UF Health offers multidisciplinary care for lupus nephritis in long-established joint clinic
Lupus nephritis is a complication of systemic lupus erythematosus, or SLE, that can trigger inflammation and cause tissue damage in the kidneys. This autoimmune disease can cause blood or a foamy appearance in the urine, body swelling and high blood pressure.
Due to the multisystem attack on healthy tissue, effective treatment for this kidney disease requires a multispecialty approach. Mark Segal, MD, PhD, a key member of the UF Health joint lupus nephritis clinic, staffed with a multidisciplinary team of specialists from the UF College of Medicine’s division of nephrology, hypertension & renal transplantation and the division of rheumatology and clinical immunology.
Segal specializes in treating lupus nephritis. He explained that his initial clinical interest in this area was sparked during his fellowship at Boston’s Beth Israel Deaconess Medical Center when he treated an 18-year-old patient with class IV lupus nephritis. Segal performed his first renal biopsy on the young patient and followed her for over a year as her renal function improved.
“We were able to manage her disease and make her feel better,” Segal said.
According to Segal, 50% of those diagnosed with lupus will experience some type of effect on their kidneys. UF’s joint lupus nephritis rheumatology clinic aims to provide a multispecialty approach to treatment options.
Westley Reeves, MD, a professor in the UF College of Medicine and chair of rheumatology and clinical immunology, approached Segal in 2001 about starting the joint clinic. Segal initially saw a small number of patients, but over time the number of patients has grown and now the clinic receives numerous referrals from through-out the state and the Southeast.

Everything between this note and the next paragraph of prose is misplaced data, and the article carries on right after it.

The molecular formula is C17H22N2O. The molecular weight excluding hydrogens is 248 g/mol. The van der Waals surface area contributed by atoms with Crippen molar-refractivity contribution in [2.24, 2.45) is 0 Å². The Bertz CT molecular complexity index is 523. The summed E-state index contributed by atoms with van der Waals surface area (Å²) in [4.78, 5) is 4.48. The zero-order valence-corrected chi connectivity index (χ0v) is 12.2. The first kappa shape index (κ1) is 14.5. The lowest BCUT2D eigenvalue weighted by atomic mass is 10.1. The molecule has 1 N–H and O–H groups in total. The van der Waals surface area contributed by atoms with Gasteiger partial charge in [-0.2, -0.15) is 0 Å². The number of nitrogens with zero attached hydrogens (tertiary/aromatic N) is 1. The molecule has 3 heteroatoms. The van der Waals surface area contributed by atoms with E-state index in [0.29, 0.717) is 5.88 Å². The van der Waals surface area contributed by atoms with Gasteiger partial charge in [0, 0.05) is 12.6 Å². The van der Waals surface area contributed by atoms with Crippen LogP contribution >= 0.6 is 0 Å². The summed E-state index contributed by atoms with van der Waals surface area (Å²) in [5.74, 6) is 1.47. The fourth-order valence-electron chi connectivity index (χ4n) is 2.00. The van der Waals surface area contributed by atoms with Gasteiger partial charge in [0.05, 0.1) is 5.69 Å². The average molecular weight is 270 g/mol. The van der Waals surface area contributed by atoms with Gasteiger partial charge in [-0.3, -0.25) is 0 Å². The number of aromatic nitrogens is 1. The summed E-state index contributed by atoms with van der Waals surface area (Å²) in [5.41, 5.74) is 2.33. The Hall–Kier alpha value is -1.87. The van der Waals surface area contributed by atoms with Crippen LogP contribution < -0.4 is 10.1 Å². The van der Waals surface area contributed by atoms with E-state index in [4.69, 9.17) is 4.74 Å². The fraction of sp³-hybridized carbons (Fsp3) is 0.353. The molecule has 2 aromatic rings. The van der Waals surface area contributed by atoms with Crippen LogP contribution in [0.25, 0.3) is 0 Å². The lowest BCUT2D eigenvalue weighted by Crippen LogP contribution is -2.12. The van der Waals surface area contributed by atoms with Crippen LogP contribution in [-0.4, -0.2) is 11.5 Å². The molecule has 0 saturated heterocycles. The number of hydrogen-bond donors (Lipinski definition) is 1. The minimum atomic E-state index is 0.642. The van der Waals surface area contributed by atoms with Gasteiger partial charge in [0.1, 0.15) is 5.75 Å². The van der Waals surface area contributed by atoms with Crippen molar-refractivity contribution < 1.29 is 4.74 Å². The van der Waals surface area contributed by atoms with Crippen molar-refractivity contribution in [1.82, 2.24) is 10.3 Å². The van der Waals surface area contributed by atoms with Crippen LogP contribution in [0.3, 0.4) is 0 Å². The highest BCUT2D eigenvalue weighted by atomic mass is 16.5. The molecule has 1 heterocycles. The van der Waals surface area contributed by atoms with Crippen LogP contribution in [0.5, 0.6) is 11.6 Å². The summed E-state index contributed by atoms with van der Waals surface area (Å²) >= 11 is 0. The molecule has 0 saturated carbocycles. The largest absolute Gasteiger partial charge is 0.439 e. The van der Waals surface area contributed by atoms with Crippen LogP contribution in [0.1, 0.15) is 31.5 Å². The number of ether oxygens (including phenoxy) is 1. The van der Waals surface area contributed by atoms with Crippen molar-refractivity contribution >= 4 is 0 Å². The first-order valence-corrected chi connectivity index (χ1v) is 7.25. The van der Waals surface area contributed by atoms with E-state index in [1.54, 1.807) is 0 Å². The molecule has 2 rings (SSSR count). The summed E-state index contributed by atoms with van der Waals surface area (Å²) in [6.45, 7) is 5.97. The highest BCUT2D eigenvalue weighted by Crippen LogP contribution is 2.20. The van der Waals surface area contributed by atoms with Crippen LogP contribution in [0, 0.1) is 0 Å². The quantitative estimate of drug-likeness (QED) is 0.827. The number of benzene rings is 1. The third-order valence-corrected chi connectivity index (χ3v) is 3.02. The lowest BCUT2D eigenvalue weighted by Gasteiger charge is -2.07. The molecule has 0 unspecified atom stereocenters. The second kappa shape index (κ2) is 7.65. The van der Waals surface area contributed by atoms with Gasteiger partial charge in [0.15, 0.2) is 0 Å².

“It is a pleasure to take care of these patients and, together, manage their multiple medical problems to provide the highest quality of life we can offer to them,” he said.
Segal also explained the necessity for subspecialized treatment of lupus nephritis. Unlike many kidney diseases, an individual with lupus nephritis can have minimal systemic findings on laboratory testing, yet a kidney biopsy might reveal a severe case of lupus nephritis.
According to Segal, Reeves felt his patients were not being biopsied as aggressively as he wanted. This inspired Reeves to create the clinic with Segal.
“I think it is important for someone with lupus to be treated by someone who specializes in lupus nephritis to be certain that the patient is being biopsied at the right aggressiveness and being treated appropriately,” Segal said.
Segal is the only doctor who specializes in lupus nephritis at UF’s joint clinic. However, there are numerous rheumatologists who also work at the clinic.
The patients, he noted, appreciate being able to be seen by two physicians during one visit.
“The coordinated, complementary care between myself and the rheumatologists provides overall great treatment for the patients,” Segal said.